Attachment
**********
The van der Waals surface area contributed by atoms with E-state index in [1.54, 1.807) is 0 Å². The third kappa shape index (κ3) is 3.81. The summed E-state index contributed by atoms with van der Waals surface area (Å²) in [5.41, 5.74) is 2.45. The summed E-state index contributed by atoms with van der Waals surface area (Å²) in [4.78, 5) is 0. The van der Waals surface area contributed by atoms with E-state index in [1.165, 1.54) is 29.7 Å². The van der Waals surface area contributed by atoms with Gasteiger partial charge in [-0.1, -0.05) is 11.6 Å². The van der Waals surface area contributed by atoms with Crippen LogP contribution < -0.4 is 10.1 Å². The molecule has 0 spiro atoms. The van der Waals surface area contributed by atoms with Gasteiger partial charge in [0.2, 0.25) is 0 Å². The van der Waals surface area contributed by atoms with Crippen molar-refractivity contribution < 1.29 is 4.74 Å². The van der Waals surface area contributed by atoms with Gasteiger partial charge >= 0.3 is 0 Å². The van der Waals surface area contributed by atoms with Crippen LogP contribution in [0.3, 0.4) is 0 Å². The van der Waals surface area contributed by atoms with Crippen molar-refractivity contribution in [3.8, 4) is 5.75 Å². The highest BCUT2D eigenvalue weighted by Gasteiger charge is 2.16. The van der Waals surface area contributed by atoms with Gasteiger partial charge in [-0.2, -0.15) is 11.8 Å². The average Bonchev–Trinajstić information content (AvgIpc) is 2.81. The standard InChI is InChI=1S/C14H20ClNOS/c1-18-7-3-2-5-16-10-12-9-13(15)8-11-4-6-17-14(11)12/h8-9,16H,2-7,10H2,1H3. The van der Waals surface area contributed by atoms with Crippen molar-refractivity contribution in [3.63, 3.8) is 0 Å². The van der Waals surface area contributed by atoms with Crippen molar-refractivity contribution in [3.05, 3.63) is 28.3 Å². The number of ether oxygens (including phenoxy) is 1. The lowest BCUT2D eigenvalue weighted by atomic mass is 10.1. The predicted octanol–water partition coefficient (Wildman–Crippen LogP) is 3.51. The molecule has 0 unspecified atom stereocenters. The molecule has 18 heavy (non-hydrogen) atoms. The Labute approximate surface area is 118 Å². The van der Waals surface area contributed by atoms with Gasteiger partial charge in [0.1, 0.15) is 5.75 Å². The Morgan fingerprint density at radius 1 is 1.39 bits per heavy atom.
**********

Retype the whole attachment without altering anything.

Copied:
The van der Waals surface area contributed by atoms with E-state index in [1.54, 1.807) is 0 Å². The third kappa shape index (κ3) is 3.81. The summed E-state index contributed by atoms with van der Waals surface area (Å²) in [5.41, 5.74) is 2.45. The summed E-state index contributed by atoms with van der Waals surface area (Å²) in [4.78, 5) is 0. The van der Waals surface area contributed by atoms with E-state index in [1.165, 1.54) is 29.7 Å². The van der Waals surface area contributed by atoms with Gasteiger partial charge in [-0.1, -0.05) is 11.6 Å². The van der Waals surface area contributed by atoms with Crippen LogP contribution < -0.4 is 10.1 Å². The molecule has 0 spiro atoms. The van der Waals surface area contributed by atoms with Gasteiger partial charge in [0.2, 0.25) is 0 Å². The van der Waals surface area contributed by atoms with Crippen molar-refractivity contribution < 1.29 is 4.74 Å². The van der Waals surface area contributed by atoms with Gasteiger partial charge >= 0.3 is 0 Å². The van der Waals surface area contributed by atoms with Crippen LogP contribution in [0.3, 0.4) is 0 Å². The van der Waals surface area contributed by atoms with Crippen molar-refractivity contribution in [3.8, 4) is 5.75 Å². The highest BCUT2D eigenvalue weighted by Gasteiger charge is 2.16. The van der Waals surface area contributed by atoms with Gasteiger partial charge in [-0.2, -0.15) is 11.8 Å². The average Bonchev–Trinajstić information content (AvgIpc) is 2.81. The standard InChI is InChI=1S/C14H20ClNOS/c1-18-7-3-2-5-16-10-12-9-13(15)8-11-4-6-17-14(11)12/h8-9,16H,2-7,10H2,1H3. The van der Waals surface area contributed by atoms with Crippen molar-refractivity contribution in [3.63, 3.8) is 0 Å². The van der Waals surface area contributed by atoms with Crippen molar-refractivity contribution in [3.05, 3.63) is 28.3 Å². The number of ether oxygens (including phenoxy) is 1. The lowest BCUT2D eigenvalue weighted by atomic mass is 10.1. The predicted octanol–water partition coefficient (Wildman–Crippen LogP) is 3.51. The molecule has 0 unspecified atom stereocenters. The molecule has 18 heavy (non-hydrogen) atoms. The Labute approximate surface area is 118 Å². The van der Waals surface area contributed by atoms with Gasteiger partial charge in [0.1, 0.15) is 5.75 Å². The Morgan fingerprint density at radius 1 is 1.39 bits per heavy atom.